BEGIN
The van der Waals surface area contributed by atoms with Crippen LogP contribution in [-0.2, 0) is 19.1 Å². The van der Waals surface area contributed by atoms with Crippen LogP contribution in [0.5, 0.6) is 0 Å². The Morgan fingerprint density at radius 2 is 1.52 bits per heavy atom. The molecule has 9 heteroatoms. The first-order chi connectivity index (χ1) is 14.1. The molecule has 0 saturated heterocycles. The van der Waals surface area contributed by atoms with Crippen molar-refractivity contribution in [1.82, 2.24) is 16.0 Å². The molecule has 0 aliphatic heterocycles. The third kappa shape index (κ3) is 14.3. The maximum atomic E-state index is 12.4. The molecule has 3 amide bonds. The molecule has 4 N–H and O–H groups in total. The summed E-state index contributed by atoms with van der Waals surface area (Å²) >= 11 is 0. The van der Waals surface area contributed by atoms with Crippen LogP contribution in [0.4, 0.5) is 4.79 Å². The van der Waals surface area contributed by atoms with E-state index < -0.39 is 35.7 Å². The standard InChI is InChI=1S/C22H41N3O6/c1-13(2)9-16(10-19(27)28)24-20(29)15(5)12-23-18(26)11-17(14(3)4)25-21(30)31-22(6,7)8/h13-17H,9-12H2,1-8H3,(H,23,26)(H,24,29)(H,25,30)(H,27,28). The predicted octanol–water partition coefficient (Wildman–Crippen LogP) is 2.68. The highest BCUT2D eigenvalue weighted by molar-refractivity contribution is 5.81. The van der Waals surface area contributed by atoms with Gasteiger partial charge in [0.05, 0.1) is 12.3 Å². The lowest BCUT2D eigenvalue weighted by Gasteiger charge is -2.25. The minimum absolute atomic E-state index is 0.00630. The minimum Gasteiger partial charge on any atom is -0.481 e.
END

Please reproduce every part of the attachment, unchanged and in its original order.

The van der Waals surface area contributed by atoms with Crippen LogP contribution in [-0.2, 0) is 19.1 Å². The van der Waals surface area contributed by atoms with Crippen LogP contribution in [0.5, 0.6) is 0 Å². The Morgan fingerprint density at radius 2 is 1.52 bits per heavy atom. The molecule has 9 heteroatoms. The first-order chi connectivity index (χ1) is 14.1. The molecule has 0 saturated heterocycles. The van der Waals surface area contributed by atoms with Crippen molar-refractivity contribution in [1.82, 2.24) is 16.0 Å². The molecule has 0 aliphatic heterocycles. The third kappa shape index (κ3) is 14.3. The maximum atomic E-state index is 12.4. The molecule has 3 amide bonds. The molecule has 4 N–H and O–H groups in total. The summed E-state index contributed by atoms with van der Waals surface area (Å²) >= 11 is 0. The van der Waals surface area contributed by atoms with Crippen LogP contribution in [0.4, 0.5) is 4.79 Å². The van der Waals surface area contributed by atoms with E-state index < -0.39 is 35.7 Å². The standard InChI is InChI=1S/C22H41N3O6/c1-13(2)9-16(10-19(27)28)24-20(29)15(5)12-23-18(26)11-17(14(3)4)25-21(30)31-22(6,7)8/h13-17H,9-12H2,1-8H3,(H,23,26)(H,24,29)(H,25,30)(H,27,28). The predicted octanol–water partition coefficient (Wildman–Crippen LogP) is 2.68. The highest BCUT2D eigenvalue weighted by molar-refractivity contribution is 5.81. The van der Waals surface area contributed by atoms with Gasteiger partial charge in [0.05, 0.1) is 12.3 Å². The lowest BCUT2D eigenvalue weighted by Gasteiger charge is -2.25. The minimum absolute atomic E-state index is 0.00630. The minimum Gasteiger partial charge on any atom is -0.481 e.